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Food fight

Cap sugar, fat and salt, three hours of exercise a day: Labour’s plan for unhealthy kids

Have another go. Nutrition by Shutterstock

The NHS is 67 years old, on its knees and struggling, and its patients are not doing much better. Launching the Labour Party’s new plans for public health today – it’s an election year after all – the shadow health secretary, Andy Burnham, argued that the solution was a combination of patient responsibility and government intervention: a perfect positioning of Labour between personal choice (the Tory favourite) and a nanny state (the domain of Labour’s political roots).

But is this enough? And can this approach not only solve the modern problems of obesity, diabetes and other behaviour-related conditions but also revitalise the NHS and get it off its knees?

Personal responsibility

Food does not get eaten unless you put it in your mouth, exercise doesn’t happen if you stay on the sofa and cigarettes have to be bought, unwrapped and lit in order to be smoked. At the end of the day, people behave in unhealthy ways because at some level they choose to.

But people in my profession would be out of a job if that was it. Childhood, learning, beliefs, emotions, parenting, friends, the media, expectations and habit all lead to a sense that there’s not much choice at all and at that moment of thinking “cake now or health in the future”, cake pretty much always wins out. So it is right to call for more personal responsibility, but it would help if someone would take the cake away.

Burnham (along with Luciana Berger, who holds the shadow public health brief) wants to see more intervention and more responsibility – or empowerment as Burnham calls it. Among other things, he wants to see half the population taking up recommended activity levels, and for children in particular two hours of PE a week plus up to a further three hours a day of further activities through breakfast and after-school clubs in extended school hours. It’s a fortuitous focus given the finding of a new study from Cambridge researchers that suggests that a lack of exercise is responsible for twice as many deaths as obesity. They argue that just 20 minutes of walking a day could cut the risk of early death by 30%.

Commercial responsibility

But if we’re all taking on more responsibility, it is therefore also right for the government to intervene in the activities of the commercial world. Plain packaging should stop smokers being walking adverts for their favourite brands and may make the habit less attractive to those who haven’t yet started.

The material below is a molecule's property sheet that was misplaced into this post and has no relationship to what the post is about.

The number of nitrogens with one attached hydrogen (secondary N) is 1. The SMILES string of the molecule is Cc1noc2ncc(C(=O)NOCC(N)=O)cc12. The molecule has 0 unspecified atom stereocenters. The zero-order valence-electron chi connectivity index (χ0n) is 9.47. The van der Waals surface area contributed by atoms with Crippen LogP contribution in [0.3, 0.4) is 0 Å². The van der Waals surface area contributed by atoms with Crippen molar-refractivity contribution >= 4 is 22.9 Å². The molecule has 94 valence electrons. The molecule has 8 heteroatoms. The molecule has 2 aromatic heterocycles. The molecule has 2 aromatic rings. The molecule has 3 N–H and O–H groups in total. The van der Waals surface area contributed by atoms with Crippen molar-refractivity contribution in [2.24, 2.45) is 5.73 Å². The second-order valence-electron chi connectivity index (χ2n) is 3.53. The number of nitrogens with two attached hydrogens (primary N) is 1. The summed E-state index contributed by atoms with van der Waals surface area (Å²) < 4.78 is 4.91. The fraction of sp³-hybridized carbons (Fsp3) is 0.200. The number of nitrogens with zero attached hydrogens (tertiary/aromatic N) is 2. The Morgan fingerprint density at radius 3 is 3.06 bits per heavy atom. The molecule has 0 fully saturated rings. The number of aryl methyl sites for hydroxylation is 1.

Labour is proposing to cap the levels of sugar, fat and salt sold in children’s food – something that has been notoriously difficult to achieve against a strong food lobby, who have still yet to find voluntary consensus for the traffic light system on food packaging, another focus for Burnham. Any taxes on sugar and fat have been ruled out in favour of “making food healthier in the first place,” Berger said.

Health dependencies

Limiting fat, salt and sugar in foods for children would of course help parents make better choices (without even knowing it), and lowering alcohol levels may help with the teenager determined to binge drink. But is that really all that is needed to make a new generation of children the healthiest so far and to save the NHS and save us from these modern problems?

I think that both the demise of the NHS and the rise of both obesity and diabetes reflect a much more fundamental problem beyond either patient responsibility or the nanny state; a culture of health dependency.

Some 200 years ago doctors used leeches, bled their patients and blistered their feet. Today, we have drugs; we’re encouraged to take more medication and that medicine can cure our every ailment. But much as we are told that things are better now, we are not told that far from working for everyone, these drugs only work for some of the people, for some of the time and that even if they do work benefits are often minimal. What about all those for whom the treatment didn’t work, who experienced side effects, or even got better on their own? We never hear about that in the media. Instead there’s a pill for every ill and doctors can and should manage our every ailment.

And nor are we told that all drugs have side effects and that there are no drugs for the coughs, colds, fatigue, tummy aches and wind that so often end up at the doctor. As doctor Angus Wallace recently wrote: people turn to nurses to clean grazes or wounds rather than do it themselves these days.

The emphasis on early detection through screening, symptom detection and health checks is a good thing but symptoms such as bowel changes (colon cancer?), bloatedness (ovarian cancer?) and indigestion (heart disease?) are so commonplace that the doctor’s waiting room fills up, outpatient departments are swamped and our beloved NHS starts to creak. Better health information for patients, and crucially, how to critique it may be one way forward for the NHS.

The shadow health secretary wants to save the NHS and make people healthier. But this is more than just about patient responsibility and the nanny state. Until all parts of society start to take responsibility; until we can see the limits to medicine and where we can start to look after ourselves, know when to seek help and when to wait, the NHS is destined to stay on its knees.

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